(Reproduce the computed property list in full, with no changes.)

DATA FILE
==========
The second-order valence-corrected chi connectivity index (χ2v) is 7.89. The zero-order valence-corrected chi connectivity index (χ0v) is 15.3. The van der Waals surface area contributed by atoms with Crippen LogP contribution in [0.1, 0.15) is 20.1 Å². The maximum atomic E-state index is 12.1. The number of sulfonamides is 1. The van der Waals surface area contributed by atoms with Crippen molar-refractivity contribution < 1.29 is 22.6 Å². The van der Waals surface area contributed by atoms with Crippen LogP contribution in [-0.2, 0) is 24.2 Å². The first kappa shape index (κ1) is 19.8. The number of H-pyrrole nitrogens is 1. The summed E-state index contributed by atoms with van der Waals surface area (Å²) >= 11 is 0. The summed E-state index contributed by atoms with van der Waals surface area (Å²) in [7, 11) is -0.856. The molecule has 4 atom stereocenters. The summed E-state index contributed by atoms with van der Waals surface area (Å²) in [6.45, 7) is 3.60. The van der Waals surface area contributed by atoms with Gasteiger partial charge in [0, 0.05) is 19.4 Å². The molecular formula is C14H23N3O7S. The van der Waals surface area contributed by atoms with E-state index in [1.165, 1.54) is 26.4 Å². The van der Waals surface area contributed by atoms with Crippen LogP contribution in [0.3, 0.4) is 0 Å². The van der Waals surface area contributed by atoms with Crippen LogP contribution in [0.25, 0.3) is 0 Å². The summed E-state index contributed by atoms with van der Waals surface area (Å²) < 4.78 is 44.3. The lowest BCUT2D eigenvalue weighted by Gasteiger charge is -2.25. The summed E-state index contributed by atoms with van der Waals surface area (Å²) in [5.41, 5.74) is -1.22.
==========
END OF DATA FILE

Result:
The second-order valence-corrected chi connectivity index (χ2v) is 7.89. The zero-order valence-corrected chi connectivity index (χ0v) is 15.3. The van der Waals surface area contributed by atoms with Crippen LogP contribution in [0.1, 0.15) is 20.1 Å². The maximum atomic E-state index is 12.1. The number of sulfonamides is 1. The van der Waals surface area contributed by atoms with Crippen molar-refractivity contribution < 1.29 is 22.6 Å². The van der Waals surface area contributed by atoms with Crippen LogP contribution in [-0.2, 0) is 24.2 Å². The first kappa shape index (κ1) is 19.8. The number of H-pyrrole nitrogens is 1. The summed E-state index contributed by atoms with van der Waals surface area (Å²) >= 11 is 0. The summed E-state index contributed by atoms with van der Waals surface area (Å²) in [7, 11) is -0.856. The molecule has 4 atom stereocenters. The summed E-state index contributed by atoms with van der Waals surface area (Å²) in [6.45, 7) is 3.60. The van der Waals surface area contributed by atoms with Gasteiger partial charge in [0, 0.05) is 19.4 Å². The molecular formula is C14H23N3O7S. The van der Waals surface area contributed by atoms with E-state index in [1.165, 1.54) is 26.4 Å². The van der Waals surface area contributed by atoms with Crippen LogP contribution in [0.3, 0.4) is 0 Å². The van der Waals surface area contributed by atoms with Crippen LogP contribution in [0.25, 0.3) is 0 Å². The summed E-state index contributed by atoms with van der Waals surface area (Å²) < 4.78 is 44.3. The lowest BCUT2D eigenvalue weighted by Gasteiger charge is -2.25. The summed E-state index contributed by atoms with van der Waals surface area (Å²) in [5.41, 5.74) is -1.22.